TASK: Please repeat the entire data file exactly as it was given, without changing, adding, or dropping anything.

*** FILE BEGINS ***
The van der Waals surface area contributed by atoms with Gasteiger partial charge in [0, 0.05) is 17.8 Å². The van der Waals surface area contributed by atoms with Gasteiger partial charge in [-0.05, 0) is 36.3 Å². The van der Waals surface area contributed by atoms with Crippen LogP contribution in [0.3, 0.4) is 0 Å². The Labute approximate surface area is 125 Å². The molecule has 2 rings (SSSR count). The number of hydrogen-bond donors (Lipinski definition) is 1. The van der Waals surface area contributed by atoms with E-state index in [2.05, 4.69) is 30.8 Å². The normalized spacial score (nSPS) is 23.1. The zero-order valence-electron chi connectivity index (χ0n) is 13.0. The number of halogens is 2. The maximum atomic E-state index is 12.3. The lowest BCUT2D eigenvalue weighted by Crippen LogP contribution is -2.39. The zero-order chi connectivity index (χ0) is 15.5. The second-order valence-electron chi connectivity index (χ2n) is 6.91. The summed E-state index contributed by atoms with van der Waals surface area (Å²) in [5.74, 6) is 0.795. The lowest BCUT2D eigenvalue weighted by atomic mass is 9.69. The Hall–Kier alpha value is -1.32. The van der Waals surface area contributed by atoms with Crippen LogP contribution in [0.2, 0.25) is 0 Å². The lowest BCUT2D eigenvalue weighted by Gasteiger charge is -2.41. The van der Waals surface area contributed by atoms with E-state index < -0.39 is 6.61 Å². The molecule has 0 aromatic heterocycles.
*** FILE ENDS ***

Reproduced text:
The van der Waals surface area contributed by atoms with Gasteiger partial charge in [0, 0.05) is 17.8 Å². The van der Waals surface area contributed by atoms with Gasteiger partial charge in [-0.05, 0) is 36.3 Å². The van der Waals surface area contributed by atoms with Crippen LogP contribution in [0.3, 0.4) is 0 Å². The Labute approximate surface area is 125 Å². The molecule has 2 rings (SSSR count). The number of hydrogen-bond donors (Lipinski definition) is 1. The van der Waals surface area contributed by atoms with E-state index in [2.05, 4.69) is 30.8 Å². The normalized spacial score (nSPS) is 23.1. The zero-order valence-electron chi connectivity index (χ0n) is 13.0. The number of halogens is 2. The maximum atomic E-state index is 12.3. The lowest BCUT2D eigenvalue weighted by Crippen LogP contribution is -2.39. The zero-order chi connectivity index (χ0) is 15.5. The second-order valence-electron chi connectivity index (χ2n) is 6.91. The summed E-state index contributed by atoms with van der Waals surface area (Å²) in [5.74, 6) is 0.795. The lowest BCUT2D eigenvalue weighted by atomic mass is 9.69. The Hall–Kier alpha value is -1.32. The van der Waals surface area contributed by atoms with Crippen LogP contribution in [0.2, 0.25) is 0 Å². The lowest BCUT2D eigenvalue weighted by Gasteiger charge is -2.41. The van der Waals surface area contributed by atoms with E-state index < -0.39 is 6.61 Å². The molecule has 0 aromatic heterocycles.